Ask five people for their definition of “Women’s Fiction,” and you’ll get varying definitions from each one. As one of the founding members of the Women’s Fiction Writers Association, I’ve been through countless attempts at nailing down a definition that’s broad enough to encompass all of the subtleties of the genre without being so broad that it loses its impact. Each exercise leads us a step closer until someone raises a “but what about …” question and then we’re right back where we started.
To me, that very head-scratching aspect of the genre is what makes it so special. Women’s fiction can be literary or commercial; it can be historical or contemporary; it can be mainstream or inspirational; it can have elements of magical realism, mystery, romance, thriller; they can be light reads or heart-wrenching dramas; but at its core, all women’s fiction is about relationships – whether between a couple, family, friends, or co-workers – and the emotional journey of the main character.
Women’s fiction is issue driven. The books address topics people deal with in their everyday lives – family dysfunction, divorce, infidelity, parenting, mid-life crisis, identity crisis, career changes, illness, mental illness, suicide, death, abandonment, to name just a few. The stories touch readers, make them feel and think, hope and dream. They’ll see parts of themselves in the characters and, hopefully, walk away feeling transformed in some way.
Women’s Fiction as a Label
There’s been an ongoing debate within the writing and publishing community about using the term “women’s fiction.” Why label “women’s” fiction when there isn’t such a thing as “men’s” fiction? If you go to a brick-and-mortar bookstore, you won’t find a section for women’s fiction. Those books are shelved within the general fiction stacks. If you shop online, you will find a women’s fiction category, although I’m always slightly amused by the books categorized under that label as well as those that don’t show up.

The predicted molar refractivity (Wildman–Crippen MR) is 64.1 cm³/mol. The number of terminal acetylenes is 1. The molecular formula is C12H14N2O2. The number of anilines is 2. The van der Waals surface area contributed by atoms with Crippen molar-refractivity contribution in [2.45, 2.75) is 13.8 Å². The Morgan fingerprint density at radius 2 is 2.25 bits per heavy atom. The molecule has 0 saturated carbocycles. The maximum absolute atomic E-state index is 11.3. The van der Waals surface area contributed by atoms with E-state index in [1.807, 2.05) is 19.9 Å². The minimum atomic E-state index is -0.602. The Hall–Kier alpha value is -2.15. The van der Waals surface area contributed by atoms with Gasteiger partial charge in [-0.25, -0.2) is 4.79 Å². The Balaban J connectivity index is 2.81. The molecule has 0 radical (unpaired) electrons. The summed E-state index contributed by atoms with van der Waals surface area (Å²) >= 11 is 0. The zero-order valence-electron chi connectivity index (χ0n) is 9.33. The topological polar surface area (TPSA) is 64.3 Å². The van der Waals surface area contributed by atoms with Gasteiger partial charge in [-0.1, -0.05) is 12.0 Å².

So why do we even need the label? As writers, we need it to know who we’re writing for and how to market our books.
I know, I know … you want to write what the muse tells you to write. Absolutely. Except that you probably also want to sell what you write. Luckily these days, there are more options for publishing and finding readers. That means books that mix-and-match-and-morph multiple genres have a platform. But for those writers who are still looking to go down the traditional path, agents and publishers will generally look for a book that fits within set genre boundaries.
When you query an agent, they’re looking at where you see your story fitting in the crowded marketplace. Those genre labels then help the agents identify the right editor to submit your work to. And those editors who buy your manuscript will be able to more effectively market your book.
Even if you’re self-publishing, you need to know how to market your book. The genre will largely dictate your cover options, the language you choose for your back-cover copy, and the places you target to reach your desired audience.
That’s not to say that genre-straddling books don’t sell. I know many authors who’ve written brilliant novels that don’t cleanly fit under one label. But there’s almost always one label that they fit under a bit more than the others.